12.07 – What are the stories we tell ourselves about ourselves?
Our mind is rarely satisfied with the world as it exists – and especially with our present position in it. Consequently, it frequently goes into flights of fantasies of what we will achieve and how the world will praise us. Cricket lovers may fantasize themselves as hitting a match-winning sixer for the national team on the last ball of a world cup final.
Sometimes these fantasies perversely take the form of nightmares. If someone irritates us, we may mentally play and replay a future furious confrontation with that person. Most of our worries are nothing but the mind’s perverse fantasies, its agonizing over everything that may go wrong.
These fantasies are the stories we tell ourselves about ourselves. While these stories are mostly unreal and unrealizable, they indicate what our mind’s present definition of happiness is. Though this definition is usually wrong, its level of wrongness reflects our current consciousness and our overall spiritual advancement. Initially in our spiritual life our imagination may be primarily about gross immoral anti-devotional indulgences. Gradually our imagination will change to the successes that we can achieve in our devotional service. And again within our devotional dreams initially our imagination will be more self-centric, focusing on how we will be glorified for doing extraordinary service. Gradually it will become Krishna-centric, gravitating on how Krishna and his devotees will be pleased by our service.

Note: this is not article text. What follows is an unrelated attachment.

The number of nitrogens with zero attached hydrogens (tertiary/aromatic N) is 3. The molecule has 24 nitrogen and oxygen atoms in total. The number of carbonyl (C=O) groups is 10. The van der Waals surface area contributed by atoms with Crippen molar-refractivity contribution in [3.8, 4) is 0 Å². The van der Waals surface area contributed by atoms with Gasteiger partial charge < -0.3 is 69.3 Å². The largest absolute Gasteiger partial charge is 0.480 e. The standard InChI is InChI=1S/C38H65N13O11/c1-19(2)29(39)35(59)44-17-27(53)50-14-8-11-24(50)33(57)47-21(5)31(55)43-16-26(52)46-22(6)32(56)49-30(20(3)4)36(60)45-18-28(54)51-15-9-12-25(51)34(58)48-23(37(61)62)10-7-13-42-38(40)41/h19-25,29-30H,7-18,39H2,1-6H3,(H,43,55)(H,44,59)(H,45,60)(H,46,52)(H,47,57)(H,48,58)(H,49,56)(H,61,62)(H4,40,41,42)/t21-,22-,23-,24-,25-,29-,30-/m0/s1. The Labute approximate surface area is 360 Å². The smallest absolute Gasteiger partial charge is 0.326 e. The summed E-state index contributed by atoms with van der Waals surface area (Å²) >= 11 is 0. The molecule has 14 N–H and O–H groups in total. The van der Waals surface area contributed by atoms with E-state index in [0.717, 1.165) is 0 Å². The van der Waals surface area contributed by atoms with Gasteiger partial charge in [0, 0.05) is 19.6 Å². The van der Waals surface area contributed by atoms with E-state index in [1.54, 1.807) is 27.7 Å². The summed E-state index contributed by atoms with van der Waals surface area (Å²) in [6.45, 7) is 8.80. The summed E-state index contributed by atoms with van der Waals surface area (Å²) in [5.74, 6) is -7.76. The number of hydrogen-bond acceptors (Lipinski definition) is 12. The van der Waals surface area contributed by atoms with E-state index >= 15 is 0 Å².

Not only can we observe this gradual spiritualization of our imagination, we can also actively strive to spiritualize it by consciously telling devotional stories about ourselves to ourselves. We can train our imagination to leap and fly within the ambit of Krishna consciousness, visualizing how we will chant attentively, study diligently and serve selflessly, for example. This is an emotionally potent way of applying the recommendation of the Bhagavad-gita (12.7) to internally “reside in Krishna.”